Album: Live at Benaroya Hall with the Seattle Symphony
Sixty Years On
Before It Breaks
Shadow on the Wall
Sound of Silence, The
Pride and Joy
Personnel: John Carrington, Valerie Muzzolini Gordon (harp); Jeannie Wells Yablonsky, John Weller, Michael Miropolsky, Jennifer Bai, Mikhail Shmidt, Mariel Bailey, Artur Girsky, Mae Lin, Emma McGrath, Sande Gillette (violin); Mara Gearman, Wesley Dyring, Vince Comer (viola); Roberta Downey, Vivian Gu, Theresa Benshoof (cello); Zartouhi Dombourian Eby (flute); Christopher Sereque (clarinet); Ben Hausmann (oboe); Seth Krimsky (bassoon); Geoffrey Bergler, David Gordon , Tony Dilorenzo, Justin Emerich (trumpet); Mark Robbins, Adam Iascone (French horn); Patrick Herb, Ko-ichiro Yamamoto (trombone); Joe Kaufman, Jonathan Burnstein (double bass); Michael Crusoe (timpani); Michael Werner (percussion); Seattle Symphony Orchestra.
Audio Mixer: Martin Feveyear.
Recording information: The S. Mark Taper Foundation Auditorium, Benaroya Hall, (11/19/2010-11/21/2010).
Photographers: Michael Bauer; Dylan Hermiston; Mary Kate McElvaney.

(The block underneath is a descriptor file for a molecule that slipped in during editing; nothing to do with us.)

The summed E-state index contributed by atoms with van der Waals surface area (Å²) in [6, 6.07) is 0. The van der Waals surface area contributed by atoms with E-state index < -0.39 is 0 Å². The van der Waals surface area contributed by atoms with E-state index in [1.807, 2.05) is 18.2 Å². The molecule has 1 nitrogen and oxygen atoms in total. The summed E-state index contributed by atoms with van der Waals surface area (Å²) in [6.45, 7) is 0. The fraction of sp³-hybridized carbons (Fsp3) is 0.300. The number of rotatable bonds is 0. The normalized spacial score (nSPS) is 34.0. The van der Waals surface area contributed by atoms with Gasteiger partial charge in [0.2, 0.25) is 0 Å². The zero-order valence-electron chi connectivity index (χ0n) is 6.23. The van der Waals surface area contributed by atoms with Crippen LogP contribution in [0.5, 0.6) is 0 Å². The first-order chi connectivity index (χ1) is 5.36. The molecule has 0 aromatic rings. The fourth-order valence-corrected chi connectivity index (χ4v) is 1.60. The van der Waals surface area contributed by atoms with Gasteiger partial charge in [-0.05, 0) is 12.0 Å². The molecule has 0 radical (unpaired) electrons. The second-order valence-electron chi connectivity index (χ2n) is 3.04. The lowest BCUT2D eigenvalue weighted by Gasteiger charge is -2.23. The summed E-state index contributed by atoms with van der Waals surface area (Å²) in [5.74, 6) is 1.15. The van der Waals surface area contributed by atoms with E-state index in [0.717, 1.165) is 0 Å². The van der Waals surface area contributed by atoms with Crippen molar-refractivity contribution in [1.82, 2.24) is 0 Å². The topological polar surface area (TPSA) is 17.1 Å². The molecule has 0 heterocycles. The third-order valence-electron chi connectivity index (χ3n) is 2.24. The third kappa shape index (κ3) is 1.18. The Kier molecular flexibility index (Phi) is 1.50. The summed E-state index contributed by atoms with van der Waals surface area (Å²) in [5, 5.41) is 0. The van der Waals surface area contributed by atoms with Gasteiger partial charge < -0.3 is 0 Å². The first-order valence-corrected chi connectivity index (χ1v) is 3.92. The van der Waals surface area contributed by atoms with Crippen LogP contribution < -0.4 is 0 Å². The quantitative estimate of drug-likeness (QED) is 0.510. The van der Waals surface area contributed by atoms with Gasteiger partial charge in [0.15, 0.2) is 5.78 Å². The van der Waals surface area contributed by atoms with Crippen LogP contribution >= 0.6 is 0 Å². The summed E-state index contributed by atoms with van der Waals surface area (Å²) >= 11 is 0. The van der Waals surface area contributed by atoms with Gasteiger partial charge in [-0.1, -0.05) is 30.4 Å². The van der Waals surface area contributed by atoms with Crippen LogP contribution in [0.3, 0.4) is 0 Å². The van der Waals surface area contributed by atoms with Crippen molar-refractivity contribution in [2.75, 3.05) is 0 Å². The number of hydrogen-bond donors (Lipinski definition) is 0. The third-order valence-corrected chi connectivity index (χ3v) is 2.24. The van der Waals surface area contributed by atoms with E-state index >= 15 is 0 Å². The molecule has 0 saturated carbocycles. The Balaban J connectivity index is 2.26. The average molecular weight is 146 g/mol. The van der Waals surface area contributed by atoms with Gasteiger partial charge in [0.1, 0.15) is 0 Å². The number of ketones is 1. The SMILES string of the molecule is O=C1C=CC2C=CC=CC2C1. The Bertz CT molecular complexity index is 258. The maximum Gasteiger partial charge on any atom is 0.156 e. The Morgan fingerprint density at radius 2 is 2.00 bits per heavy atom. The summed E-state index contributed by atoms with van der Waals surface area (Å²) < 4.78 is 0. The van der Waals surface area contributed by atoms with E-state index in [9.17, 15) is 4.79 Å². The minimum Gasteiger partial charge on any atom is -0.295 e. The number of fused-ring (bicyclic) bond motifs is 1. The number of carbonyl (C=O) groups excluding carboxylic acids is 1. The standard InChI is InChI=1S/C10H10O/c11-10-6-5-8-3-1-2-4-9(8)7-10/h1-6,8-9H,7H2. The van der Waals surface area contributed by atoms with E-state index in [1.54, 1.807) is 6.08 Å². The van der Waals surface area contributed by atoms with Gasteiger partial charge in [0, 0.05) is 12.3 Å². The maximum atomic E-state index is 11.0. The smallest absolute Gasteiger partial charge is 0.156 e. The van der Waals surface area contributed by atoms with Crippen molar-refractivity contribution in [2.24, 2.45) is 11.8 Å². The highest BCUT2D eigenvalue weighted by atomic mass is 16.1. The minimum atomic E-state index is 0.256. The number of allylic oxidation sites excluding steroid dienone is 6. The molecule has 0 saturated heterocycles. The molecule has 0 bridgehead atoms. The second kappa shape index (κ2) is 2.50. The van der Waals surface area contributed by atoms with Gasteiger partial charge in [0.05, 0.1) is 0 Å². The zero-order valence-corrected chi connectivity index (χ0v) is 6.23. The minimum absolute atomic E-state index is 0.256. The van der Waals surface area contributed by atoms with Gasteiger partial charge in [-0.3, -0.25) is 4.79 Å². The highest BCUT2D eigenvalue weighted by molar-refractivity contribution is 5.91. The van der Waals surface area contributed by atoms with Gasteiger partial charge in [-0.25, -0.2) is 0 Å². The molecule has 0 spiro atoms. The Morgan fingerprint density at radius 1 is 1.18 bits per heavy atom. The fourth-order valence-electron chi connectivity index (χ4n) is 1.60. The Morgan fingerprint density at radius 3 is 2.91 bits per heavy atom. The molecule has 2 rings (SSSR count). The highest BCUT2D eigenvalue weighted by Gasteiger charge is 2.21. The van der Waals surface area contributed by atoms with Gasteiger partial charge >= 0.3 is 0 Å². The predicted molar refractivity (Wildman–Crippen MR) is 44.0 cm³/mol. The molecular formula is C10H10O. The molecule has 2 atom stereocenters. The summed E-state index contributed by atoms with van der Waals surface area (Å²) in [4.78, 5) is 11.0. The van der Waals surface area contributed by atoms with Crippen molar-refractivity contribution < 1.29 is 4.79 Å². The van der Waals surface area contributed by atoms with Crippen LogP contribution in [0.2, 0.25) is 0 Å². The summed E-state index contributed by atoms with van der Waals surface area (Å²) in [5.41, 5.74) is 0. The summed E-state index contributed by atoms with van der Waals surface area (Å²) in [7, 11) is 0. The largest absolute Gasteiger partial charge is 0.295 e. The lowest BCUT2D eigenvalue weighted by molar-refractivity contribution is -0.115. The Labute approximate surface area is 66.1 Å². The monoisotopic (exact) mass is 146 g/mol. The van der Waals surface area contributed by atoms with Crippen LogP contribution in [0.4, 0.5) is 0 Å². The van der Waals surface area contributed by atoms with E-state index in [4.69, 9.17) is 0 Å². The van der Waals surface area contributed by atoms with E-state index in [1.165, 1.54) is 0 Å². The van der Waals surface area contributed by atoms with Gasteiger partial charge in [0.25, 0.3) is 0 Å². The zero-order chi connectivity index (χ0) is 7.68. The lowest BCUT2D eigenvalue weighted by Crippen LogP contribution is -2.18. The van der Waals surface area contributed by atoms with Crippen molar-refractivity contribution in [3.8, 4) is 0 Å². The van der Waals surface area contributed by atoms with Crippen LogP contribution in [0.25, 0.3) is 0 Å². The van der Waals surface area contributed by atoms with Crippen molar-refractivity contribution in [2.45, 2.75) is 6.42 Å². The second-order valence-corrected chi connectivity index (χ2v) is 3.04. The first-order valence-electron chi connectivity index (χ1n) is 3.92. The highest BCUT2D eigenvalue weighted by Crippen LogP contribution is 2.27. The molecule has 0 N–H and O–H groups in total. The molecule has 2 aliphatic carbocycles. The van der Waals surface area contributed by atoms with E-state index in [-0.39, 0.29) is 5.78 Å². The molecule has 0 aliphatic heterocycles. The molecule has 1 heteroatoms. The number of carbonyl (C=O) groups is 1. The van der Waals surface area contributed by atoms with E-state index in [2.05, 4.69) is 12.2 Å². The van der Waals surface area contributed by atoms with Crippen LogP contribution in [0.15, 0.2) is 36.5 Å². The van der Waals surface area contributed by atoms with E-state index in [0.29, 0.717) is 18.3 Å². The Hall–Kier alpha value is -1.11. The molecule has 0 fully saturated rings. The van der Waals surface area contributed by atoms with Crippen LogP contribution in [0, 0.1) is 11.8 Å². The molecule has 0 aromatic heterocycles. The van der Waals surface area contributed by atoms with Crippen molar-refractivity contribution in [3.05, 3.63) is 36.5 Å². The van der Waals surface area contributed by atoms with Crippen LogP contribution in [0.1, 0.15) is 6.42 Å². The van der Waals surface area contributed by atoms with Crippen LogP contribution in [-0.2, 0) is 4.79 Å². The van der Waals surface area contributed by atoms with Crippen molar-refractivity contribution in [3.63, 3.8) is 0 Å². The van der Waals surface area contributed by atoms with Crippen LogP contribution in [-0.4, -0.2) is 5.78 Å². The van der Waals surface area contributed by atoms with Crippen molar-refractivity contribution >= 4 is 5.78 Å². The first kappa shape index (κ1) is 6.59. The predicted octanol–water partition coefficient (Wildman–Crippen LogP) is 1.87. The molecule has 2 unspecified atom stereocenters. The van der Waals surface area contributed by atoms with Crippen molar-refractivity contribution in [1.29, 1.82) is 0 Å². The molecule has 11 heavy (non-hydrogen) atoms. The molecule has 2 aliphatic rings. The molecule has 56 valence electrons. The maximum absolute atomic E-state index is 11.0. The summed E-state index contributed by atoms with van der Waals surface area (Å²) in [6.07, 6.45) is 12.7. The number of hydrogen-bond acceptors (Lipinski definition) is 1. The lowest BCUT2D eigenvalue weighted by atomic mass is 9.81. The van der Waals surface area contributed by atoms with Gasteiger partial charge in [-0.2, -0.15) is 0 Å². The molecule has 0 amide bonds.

Recorded during her 2010 tour in support of Give Up the Ghost, this live album finds Brandi Carlile performing a mix of original songs and cover material alongside the Seattle Symphony. Carlile's earthy pop/rock is a far cry from classical fare, perhaps, but the pairing doesn't sound as odd as you'd think. With their cathartic melodies and storybook lyrics, her songs have always tended to fare equally well in acoustic settings and full-band arrangements. Backed by a full orchestra, they take on an anthemic quality while still highlighting everything that makes Carlile's music so appealing, keeping the spotlight on her voice -- which has never sounded better -- and festooning it with all sorts of pretty flourishes. Occasionally, the symphony pulls away entirely, leaving Carlile and her longtime backing band -- including brothers Tim and Phil Hanseroth, who perform a spot-on cover of "The Sound of Silence" toward the end of the set -- to remind everyone what the core of this music sounds like. But Live at Benaroya Hall is more concerned with dressing up Carlile's music in elegant, orchestral clothing, and the results are pretty stunning, from the grandeur of "The Story" -- now featuring horns, woodwinds, and strings -- to the graceful ebb and flow of Leonard Cohen's "Hallelujah," which vacillates between simple guitar arpeggios and lush symphonic swells. This isn't Brandi Carlile's first concert album, but it's certainly the best. ~ Andrew Leahey